President Biden has said he might declare a “national public health emergency” if Roe v. Wade is overturned. But, citing White House officials, the New York Times has reports Biden is also considering “readying the Justice Department to fight any attempt by states to criminalize travel for the purpose of obtaining an abortion, and asserting that Food and Drug Administration regulations granting approval to abortion medications pre-empt any state bans.”
The possibility of reversal has also sparked threats of violence and even assassination.
On June 8, a 26-year-old from California was arrested near Justice Brett Kavanaugh’s home carrying weapons. The man, Nicholas John Roske, told officials he intended to assassinate Kavanaugh because the Trump-appointee was likely to vote to overturn Roe.
Less than a week later, a group called “Shut Down SCOTUS” organized demonstrations outside the U.S. Supreme Court on June 13, calling the possible reversal of Roe a “crisis of democracy.”
Meanwhile, a new report from the Susan B. Anthony Pro-life America group found “individuals and groups have been targeted more than 40 times with violence, vandalism, and intimidation, since the Supreme Court draft opinion to overturn Roe v. Wade leaked” on May 3.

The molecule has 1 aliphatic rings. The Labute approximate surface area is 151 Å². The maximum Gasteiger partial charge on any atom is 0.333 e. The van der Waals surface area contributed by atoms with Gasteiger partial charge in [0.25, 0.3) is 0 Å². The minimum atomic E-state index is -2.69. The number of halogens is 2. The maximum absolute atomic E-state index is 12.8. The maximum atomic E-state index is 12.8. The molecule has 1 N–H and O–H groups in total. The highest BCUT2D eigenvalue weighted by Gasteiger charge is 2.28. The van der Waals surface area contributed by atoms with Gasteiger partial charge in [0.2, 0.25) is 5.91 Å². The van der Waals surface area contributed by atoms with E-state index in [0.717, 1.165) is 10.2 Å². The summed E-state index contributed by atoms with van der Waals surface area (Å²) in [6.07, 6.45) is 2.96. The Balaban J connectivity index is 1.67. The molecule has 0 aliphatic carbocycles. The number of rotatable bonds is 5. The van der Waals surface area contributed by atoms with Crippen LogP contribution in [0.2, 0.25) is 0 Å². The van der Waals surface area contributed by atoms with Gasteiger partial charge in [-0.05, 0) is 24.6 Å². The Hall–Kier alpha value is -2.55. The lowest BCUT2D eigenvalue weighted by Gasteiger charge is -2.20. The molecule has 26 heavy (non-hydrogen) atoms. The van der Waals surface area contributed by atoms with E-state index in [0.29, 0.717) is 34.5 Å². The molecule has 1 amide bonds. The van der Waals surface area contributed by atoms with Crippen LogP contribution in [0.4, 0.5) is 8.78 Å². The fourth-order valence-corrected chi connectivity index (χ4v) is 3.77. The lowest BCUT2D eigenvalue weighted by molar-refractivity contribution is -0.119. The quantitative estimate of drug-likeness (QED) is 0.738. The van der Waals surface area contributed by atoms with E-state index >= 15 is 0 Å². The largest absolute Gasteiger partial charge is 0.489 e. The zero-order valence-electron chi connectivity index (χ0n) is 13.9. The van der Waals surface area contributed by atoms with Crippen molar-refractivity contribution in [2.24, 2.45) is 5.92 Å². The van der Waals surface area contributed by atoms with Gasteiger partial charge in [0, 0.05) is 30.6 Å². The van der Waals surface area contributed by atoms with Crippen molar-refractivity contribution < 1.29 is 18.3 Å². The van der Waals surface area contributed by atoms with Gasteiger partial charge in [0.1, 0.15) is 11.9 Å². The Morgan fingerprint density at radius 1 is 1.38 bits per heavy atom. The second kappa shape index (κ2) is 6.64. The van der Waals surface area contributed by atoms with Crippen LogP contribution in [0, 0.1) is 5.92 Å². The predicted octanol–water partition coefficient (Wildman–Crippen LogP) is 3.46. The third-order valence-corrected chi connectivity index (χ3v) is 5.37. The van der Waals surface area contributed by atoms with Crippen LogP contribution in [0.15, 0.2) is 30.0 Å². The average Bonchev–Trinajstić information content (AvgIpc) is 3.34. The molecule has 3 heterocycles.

Shortly after that report, a group called “Jane’s Revenge” claimed responsibility for the series of attacks on pro-life activist centers around the country and declared “open season” on pro-life groups.
It could be a very long summer.
Each month, I&I/TIPP publishes timely and informative data from our polls on this topic and others of interest. TIPP’s reputation for excellence has come from being the most accurate pollster for the past five presidential elections.
Terry Jones is an editor of Issues & Insights. His four decades of journalism experience include serving as national issues editor, economics editor, and editorial page editor for Investor’s Business Daily.